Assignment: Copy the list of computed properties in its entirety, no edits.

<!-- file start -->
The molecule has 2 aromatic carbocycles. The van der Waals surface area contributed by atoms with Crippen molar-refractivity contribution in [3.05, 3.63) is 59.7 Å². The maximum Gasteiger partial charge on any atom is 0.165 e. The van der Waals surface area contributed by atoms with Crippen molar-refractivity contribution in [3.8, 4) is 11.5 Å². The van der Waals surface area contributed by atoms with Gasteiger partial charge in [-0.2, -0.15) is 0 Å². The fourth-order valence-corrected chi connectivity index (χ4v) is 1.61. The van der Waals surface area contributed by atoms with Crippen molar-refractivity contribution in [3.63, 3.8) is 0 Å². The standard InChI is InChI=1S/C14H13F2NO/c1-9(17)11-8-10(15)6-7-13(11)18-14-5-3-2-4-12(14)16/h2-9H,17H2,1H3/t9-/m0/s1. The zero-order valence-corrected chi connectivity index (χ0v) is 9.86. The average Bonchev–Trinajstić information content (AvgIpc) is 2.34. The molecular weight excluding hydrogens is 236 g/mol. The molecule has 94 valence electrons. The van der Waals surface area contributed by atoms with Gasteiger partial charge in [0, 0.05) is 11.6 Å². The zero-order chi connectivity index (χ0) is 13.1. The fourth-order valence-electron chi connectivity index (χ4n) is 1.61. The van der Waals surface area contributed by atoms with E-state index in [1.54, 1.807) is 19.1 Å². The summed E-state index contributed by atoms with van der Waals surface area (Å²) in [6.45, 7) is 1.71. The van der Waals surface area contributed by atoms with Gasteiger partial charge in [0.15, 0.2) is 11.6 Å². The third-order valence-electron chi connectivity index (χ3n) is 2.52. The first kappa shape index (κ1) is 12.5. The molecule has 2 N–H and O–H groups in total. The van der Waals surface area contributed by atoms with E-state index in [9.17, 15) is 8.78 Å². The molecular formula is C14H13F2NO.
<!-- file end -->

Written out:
The molecule has 2 aromatic carbocycles. The van der Waals surface area contributed by atoms with Crippen molar-refractivity contribution in [3.05, 3.63) is 59.7 Å². The maximum Gasteiger partial charge on any atom is 0.165 e. The van der Waals surface area contributed by atoms with Crippen molar-refractivity contribution in [3.8, 4) is 11.5 Å². The van der Waals surface area contributed by atoms with Gasteiger partial charge in [-0.2, -0.15) is 0 Å². The fourth-order valence-corrected chi connectivity index (χ4v) is 1.61. The van der Waals surface area contributed by atoms with Crippen molar-refractivity contribution in [3.63, 3.8) is 0 Å². The standard InChI is InChI=1S/C14H13F2NO/c1-9(17)11-8-10(15)6-7-13(11)18-14-5-3-2-4-12(14)16/h2-9H,17H2,1H3/t9-/m0/s1. The zero-order valence-corrected chi connectivity index (χ0v) is 9.86. The average Bonchev–Trinajstić information content (AvgIpc) is 2.34. The molecular weight excluding hydrogens is 236 g/mol. The molecule has 94 valence electrons. The van der Waals surface area contributed by atoms with Gasteiger partial charge in [0, 0.05) is 11.6 Å². The zero-order chi connectivity index (χ0) is 13.1. The fourth-order valence-electron chi connectivity index (χ4n) is 1.61. The van der Waals surface area contributed by atoms with E-state index in [1.54, 1.807) is 19.1 Å². The summed E-state index contributed by atoms with van der Waals surface area (Å²) in [6.45, 7) is 1.71. The van der Waals surface area contributed by atoms with Gasteiger partial charge in [0.15, 0.2) is 11.6 Å². The third-order valence-electron chi connectivity index (χ3n) is 2.52. The first kappa shape index (κ1) is 12.5. The molecule has 2 N–H and O–H groups in total. The van der Waals surface area contributed by atoms with E-state index in [9.17, 15) is 8.78 Å². The molecular formula is C14H13F2NO.